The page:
barefooted, but our men in three detachments are hinting for them and with good prospect of finding them as the snow is fresh on the ground.
Very respectfully, your obedient servant,
E. H. HOBSON,
Captain J. BATES DICKSON,
Asst. Adjt. General, Military District of Kentucky, Lexington, Ky.
Numbers 2. Reports of Major Thomas Mahoney, Thirtieth Kentucky Infantry.
LEBANON, KY., February 8, 1865.
Guerrillas going toward Hustonville. We fought them as far as Bradfordsville; they have some forty-five men; we had thirty-five.
They fought desperately; charged us at Bradfordsville. Most of my force was the invalid corps; could not master horses and load their long long guns.. I expect some of my men to-night, when I will they and head them off. Send me word learn their course.
HEADQUARTERS U. S FORCES,
Lebanon, Ky., February 16, 1865.
CAPTAIN: I have the honor to forward the following statement, with the accompanying document,* for your consideration:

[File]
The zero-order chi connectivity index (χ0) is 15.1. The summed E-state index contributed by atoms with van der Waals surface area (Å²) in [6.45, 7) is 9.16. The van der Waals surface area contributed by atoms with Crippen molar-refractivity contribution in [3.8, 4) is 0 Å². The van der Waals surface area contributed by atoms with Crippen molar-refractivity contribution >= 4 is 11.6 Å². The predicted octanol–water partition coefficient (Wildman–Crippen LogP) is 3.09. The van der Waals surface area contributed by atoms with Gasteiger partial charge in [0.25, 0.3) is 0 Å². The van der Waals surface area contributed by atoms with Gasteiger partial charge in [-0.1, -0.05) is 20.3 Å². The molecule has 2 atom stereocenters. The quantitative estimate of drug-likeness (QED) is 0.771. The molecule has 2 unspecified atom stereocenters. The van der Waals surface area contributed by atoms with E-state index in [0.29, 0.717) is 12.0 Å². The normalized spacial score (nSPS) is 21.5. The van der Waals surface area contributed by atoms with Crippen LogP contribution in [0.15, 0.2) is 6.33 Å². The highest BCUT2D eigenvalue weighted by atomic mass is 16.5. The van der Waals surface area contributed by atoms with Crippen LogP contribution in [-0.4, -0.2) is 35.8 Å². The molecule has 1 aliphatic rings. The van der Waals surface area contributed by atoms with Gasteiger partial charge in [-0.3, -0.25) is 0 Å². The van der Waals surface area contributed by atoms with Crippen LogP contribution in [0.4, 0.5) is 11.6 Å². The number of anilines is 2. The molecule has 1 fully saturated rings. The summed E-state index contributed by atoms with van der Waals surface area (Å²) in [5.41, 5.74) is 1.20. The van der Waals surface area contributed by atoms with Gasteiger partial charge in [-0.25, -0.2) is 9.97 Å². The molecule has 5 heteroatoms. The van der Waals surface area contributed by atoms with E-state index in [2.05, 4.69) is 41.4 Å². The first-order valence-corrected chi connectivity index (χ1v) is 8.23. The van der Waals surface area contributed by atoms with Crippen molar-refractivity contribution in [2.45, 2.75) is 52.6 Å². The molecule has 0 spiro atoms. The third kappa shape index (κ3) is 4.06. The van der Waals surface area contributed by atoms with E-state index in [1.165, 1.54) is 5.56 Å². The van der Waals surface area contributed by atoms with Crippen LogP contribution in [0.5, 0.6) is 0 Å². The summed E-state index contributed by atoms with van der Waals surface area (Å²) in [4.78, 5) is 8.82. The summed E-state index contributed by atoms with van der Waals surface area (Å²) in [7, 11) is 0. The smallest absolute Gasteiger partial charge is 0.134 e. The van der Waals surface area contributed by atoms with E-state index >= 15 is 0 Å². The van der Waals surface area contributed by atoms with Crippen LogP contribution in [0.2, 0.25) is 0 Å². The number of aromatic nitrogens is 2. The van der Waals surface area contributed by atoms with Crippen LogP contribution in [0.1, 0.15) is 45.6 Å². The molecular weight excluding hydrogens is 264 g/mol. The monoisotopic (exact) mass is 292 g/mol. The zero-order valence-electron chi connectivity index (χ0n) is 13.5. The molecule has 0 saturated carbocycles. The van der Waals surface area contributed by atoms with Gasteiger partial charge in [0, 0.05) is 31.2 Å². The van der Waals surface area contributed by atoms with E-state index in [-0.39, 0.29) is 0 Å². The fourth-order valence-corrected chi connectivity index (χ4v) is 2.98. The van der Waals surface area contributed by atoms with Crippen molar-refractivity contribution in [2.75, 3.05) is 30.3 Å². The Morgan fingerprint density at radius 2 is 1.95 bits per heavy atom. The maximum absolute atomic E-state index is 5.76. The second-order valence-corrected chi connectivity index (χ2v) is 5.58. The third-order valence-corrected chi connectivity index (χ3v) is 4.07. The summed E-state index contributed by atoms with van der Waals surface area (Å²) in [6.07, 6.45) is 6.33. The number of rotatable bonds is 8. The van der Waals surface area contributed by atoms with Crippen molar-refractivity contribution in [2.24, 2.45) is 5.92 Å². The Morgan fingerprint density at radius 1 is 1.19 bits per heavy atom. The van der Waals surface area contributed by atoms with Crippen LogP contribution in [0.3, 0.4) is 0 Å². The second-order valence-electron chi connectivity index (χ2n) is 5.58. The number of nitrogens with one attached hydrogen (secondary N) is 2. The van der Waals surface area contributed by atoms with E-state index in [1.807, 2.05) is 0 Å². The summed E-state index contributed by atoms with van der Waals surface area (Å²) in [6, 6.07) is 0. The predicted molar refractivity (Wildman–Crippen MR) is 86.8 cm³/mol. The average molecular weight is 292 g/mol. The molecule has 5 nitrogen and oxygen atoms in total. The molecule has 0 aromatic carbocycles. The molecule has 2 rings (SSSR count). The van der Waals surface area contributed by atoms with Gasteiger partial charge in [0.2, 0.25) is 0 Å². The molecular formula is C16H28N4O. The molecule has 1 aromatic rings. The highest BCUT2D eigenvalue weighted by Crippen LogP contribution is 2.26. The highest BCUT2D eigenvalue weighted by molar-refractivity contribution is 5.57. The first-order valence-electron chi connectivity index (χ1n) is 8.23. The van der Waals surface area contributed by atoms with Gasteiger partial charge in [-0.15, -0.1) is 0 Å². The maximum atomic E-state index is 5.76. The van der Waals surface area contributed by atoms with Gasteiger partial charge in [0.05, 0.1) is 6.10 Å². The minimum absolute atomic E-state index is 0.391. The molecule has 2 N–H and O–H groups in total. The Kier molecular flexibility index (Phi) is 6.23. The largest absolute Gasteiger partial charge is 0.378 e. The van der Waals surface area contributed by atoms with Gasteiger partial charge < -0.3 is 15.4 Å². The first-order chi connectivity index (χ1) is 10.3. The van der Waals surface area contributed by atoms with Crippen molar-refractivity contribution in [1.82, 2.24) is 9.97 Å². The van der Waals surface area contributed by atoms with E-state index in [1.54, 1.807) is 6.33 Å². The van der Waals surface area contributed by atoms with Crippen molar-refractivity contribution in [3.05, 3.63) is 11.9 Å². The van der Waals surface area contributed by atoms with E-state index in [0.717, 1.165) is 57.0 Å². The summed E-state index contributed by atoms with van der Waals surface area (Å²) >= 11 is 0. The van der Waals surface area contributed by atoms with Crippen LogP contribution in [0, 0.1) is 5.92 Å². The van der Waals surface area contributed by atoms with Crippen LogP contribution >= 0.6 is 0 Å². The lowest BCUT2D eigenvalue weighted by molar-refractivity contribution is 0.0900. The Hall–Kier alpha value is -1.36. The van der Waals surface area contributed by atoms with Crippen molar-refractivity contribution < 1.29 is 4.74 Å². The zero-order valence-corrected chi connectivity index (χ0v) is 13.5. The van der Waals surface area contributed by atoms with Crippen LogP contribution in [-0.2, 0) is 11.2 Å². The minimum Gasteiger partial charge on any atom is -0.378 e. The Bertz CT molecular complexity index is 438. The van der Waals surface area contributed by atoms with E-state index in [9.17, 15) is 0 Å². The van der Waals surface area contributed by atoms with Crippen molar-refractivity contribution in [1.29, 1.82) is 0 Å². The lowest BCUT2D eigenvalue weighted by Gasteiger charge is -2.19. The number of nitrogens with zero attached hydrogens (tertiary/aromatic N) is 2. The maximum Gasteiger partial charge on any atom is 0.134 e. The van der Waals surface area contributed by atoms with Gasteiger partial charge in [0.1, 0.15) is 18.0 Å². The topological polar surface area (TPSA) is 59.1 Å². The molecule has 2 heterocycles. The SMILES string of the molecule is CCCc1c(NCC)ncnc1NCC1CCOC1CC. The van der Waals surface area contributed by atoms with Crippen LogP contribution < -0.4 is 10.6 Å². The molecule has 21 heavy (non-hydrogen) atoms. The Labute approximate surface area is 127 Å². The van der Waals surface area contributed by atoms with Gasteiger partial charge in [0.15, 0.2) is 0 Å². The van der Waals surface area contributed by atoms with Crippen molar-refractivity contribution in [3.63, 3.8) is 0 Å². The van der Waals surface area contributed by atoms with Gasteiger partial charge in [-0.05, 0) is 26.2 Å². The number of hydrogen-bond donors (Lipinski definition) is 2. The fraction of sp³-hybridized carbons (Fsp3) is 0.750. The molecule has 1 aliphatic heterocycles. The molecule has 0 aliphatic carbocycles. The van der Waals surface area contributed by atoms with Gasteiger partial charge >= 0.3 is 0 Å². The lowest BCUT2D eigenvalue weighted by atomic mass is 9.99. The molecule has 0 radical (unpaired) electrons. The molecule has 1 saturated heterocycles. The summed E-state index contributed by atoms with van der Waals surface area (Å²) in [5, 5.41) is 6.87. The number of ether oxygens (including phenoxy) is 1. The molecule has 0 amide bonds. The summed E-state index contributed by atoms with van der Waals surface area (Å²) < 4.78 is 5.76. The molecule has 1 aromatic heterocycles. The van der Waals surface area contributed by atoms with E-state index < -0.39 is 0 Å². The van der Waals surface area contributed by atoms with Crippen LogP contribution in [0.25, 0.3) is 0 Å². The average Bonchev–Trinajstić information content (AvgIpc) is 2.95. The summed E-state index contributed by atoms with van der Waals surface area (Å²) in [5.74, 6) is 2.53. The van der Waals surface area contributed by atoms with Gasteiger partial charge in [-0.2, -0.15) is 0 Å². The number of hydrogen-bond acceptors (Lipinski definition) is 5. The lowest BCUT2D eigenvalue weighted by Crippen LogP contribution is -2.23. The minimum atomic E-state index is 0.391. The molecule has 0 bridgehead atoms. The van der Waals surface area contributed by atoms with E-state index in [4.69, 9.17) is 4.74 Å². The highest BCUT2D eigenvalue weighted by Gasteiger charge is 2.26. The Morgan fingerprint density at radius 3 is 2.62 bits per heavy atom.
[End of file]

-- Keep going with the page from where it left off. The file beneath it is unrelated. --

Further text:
On the 8th of this month the guerrillas passed around this place, killing seven men of my regiment at or near New Market, burning several wagons and killing the mules. Having no mounted men here I pressed some horses in order to send after guerrillas and save the other part of the train, which was some distance ahead of that part they captured. My men caught up with them some place near New Market, fought them across the country toward Bradfordsville road, and then to Bradfordsville, where guerrillas made a stand. My men dismounted; guerrillas charged, and ind excitement some of Captain Horton's men let their horses get away, which ran to the guerrillas. Captain Horton then drew off his men without consulting Captain Searcy, who had but twelve men with him. Thus the chase was given up. Captain Bridgeport water captured E. G. Chandler's hourse, which he got back, but los his saddle ad bridge.
Major Thirtieth Kentucky.
Assistant Adjutant-General, First Division.
*Omitted as unimportant.